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London Olympics: Saudi Arabia searching for women athletes

IOC 'confident of a positive outcome' for only nation without female Olympians.
Dalma rushdi malhas saudi olympicsEnlarge
Saudi Dalma Rushdi Malhas rides Flash Top Hat at the Youth Olympic Games in Singapore on August 22, 2010. (ROSLAN RAHMAN/AFP/Getty Images)

Saudi Arabia’s pledge to send women to the London 2012 Olympics might fail because the country has little prospects of finding athletes who meet international standards.

According to a Saudi newspaper, what slim prospects the nation had of qualifying women are gone and Saudi Arabia will only send men.

“We are still trying to find women to qualify,” an embassy official told the BBC today. “The problem is finding women to meet the minimum criteria. This matter is being negotiated now between the (International Olympic Committee) and the Saudi Olympic committee.”

Saudi Arabia has never sent women to an Olympic Games; it will send men to compete in equestrian, weightlifting and track events, The Telegraph reported.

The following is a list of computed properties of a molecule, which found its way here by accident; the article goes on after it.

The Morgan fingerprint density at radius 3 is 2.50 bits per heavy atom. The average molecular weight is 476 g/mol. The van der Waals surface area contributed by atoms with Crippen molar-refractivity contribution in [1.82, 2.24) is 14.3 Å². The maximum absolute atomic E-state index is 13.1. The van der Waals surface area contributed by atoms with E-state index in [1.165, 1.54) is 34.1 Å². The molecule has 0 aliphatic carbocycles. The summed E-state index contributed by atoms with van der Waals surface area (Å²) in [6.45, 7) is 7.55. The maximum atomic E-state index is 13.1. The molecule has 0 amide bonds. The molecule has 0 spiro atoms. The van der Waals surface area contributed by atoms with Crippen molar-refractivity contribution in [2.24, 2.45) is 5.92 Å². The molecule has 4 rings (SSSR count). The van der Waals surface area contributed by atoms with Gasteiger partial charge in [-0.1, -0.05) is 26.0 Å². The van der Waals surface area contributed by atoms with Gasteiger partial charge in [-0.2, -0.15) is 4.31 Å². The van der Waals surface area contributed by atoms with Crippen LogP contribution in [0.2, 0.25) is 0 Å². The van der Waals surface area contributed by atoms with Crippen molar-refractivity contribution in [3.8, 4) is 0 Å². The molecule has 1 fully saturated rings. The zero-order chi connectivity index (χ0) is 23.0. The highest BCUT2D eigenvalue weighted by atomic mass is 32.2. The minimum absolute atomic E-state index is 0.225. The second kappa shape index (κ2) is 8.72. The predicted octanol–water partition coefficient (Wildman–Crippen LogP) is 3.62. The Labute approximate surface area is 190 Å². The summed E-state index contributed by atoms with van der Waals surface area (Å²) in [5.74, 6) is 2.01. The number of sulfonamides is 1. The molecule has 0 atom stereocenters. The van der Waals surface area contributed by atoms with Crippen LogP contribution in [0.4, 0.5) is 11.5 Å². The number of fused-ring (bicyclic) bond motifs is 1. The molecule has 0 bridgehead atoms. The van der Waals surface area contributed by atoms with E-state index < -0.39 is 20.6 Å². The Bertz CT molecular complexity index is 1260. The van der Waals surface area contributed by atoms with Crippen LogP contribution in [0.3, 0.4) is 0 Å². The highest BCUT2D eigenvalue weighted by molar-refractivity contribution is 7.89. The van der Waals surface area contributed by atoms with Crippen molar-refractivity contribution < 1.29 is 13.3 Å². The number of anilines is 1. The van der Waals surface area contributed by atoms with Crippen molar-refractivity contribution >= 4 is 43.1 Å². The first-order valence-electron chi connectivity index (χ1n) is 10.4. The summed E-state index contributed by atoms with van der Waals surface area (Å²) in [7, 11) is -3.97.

Dalma Rushdi Malhas was the nation’s best chance to qualify in show jumping, but she failed to reach Olympic standards.

More from GlobalPost: Female Saudi showjumper not competing at London Olympics after all

The International Olympic Committee and Saudi officials are discussing plans to send women regardless of the qualification.

The IOC often allows smaller nations to compete, such as swimmer Eric “The Eel” Moussambani Malonga from Equatorial Guinea in 2000, to foster the Olympic movement.

Olympic officials said they’re sure they can reach an agreement to allow Saudi women to compete.

“We are still talking to the Saudi (national Olympic committee) and remain confident of a positive outcome,” an IOC statement said, according to The Associated Press.

Human Rights Watch said it’s not surprised Saudi Arabia can’t find women Olympians, director Minky Worden told the AP.

“It’s not that the Saudis couldn’t find a woman athlete, it’s that their discriminatory policies have so far prevented one from emerging,” Worden said.

Saudi Arabia will likely be the only nation with a male-only team in London.

Four years ago in Beijing, Saudi Arabia, Qatar and Brunei only sent men; however, Qatar and Brunei have pledged to send women this year.

More from GlobalPost: London Olympics 2012: Saudi Arabian women allowed to compete for first time

http://www.globalpost.com/dispatches/globalpost-blogs/world-at-play/london-olympics-saudi-arabia-searching-women-athletes